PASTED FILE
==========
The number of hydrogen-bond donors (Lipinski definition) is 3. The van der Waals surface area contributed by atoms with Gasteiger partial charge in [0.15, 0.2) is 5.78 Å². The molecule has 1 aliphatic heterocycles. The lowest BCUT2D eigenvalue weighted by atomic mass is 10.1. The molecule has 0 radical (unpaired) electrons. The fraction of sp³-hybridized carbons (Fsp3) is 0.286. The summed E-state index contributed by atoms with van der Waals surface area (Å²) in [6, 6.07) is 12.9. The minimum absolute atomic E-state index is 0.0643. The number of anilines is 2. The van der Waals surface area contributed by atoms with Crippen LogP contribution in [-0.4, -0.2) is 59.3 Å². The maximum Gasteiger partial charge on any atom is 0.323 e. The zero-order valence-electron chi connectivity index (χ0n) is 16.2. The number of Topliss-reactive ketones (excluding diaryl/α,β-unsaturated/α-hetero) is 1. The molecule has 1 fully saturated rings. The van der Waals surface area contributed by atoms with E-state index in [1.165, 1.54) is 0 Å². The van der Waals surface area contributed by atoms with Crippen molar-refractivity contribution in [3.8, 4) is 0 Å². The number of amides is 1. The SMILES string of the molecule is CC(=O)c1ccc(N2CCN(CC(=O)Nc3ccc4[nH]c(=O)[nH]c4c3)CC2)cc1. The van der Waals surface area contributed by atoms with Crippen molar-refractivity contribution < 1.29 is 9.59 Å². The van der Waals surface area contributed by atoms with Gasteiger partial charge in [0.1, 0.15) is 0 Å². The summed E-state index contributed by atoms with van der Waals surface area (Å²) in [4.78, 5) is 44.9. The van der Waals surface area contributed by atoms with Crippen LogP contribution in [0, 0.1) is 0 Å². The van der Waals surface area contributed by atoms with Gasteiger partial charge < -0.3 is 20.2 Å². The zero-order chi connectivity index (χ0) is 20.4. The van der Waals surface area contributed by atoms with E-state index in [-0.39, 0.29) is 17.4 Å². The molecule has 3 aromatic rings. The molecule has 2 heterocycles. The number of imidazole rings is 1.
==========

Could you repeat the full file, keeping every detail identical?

The number of hydrogen-bond donors (Lipinski definition) is 3. The van der Waals surface area contributed by atoms with Gasteiger partial charge in [0.15, 0.2) is 5.78 Å². The molecule has 1 aliphatic heterocycles. The lowest BCUT2D eigenvalue weighted by atomic mass is 10.1. The molecule has 0 radical (unpaired) electrons. The fraction of sp³-hybridized carbons (Fsp3) is 0.286. The summed E-state index contributed by atoms with van der Waals surface area (Å²) in [6, 6.07) is 12.9. The minimum absolute atomic E-state index is 0.0643. The number of anilines is 2. The van der Waals surface area contributed by atoms with Crippen LogP contribution in [-0.4, -0.2) is 59.3 Å². The maximum Gasteiger partial charge on any atom is 0.323 e. The zero-order valence-electron chi connectivity index (χ0n) is 16.2. The number of Topliss-reactive ketones (excluding diaryl/α,β-unsaturated/α-hetero) is 1. The molecule has 1 fully saturated rings. The van der Waals surface area contributed by atoms with E-state index in [1.165, 1.54) is 0 Å². The van der Waals surface area contributed by atoms with Crippen molar-refractivity contribution in [3.8, 4) is 0 Å². The number of amides is 1. The SMILES string of the molecule is CC(=O)c1ccc(N2CCN(CC(=O)Nc3ccc4[nH]c(=O)[nH]c4c3)CC2)cc1. The van der Waals surface area contributed by atoms with Crippen molar-refractivity contribution < 1.29 is 9.59 Å². The van der Waals surface area contributed by atoms with Gasteiger partial charge in [0.1, 0.15) is 0 Å². The summed E-state index contributed by atoms with van der Waals surface area (Å²) in [4.78, 5) is 44.9. The van der Waals surface area contributed by atoms with Crippen LogP contribution in [0, 0.1) is 0 Å². The van der Waals surface area contributed by atoms with Gasteiger partial charge < -0.3 is 20.2 Å². The zero-order chi connectivity index (χ0) is 20.4. The van der Waals surface area contributed by atoms with E-state index in [-0.39, 0.29) is 17.4 Å². The molecule has 3 aromatic rings. The molecule has 2 heterocycles. The number of imidazole rings is 1.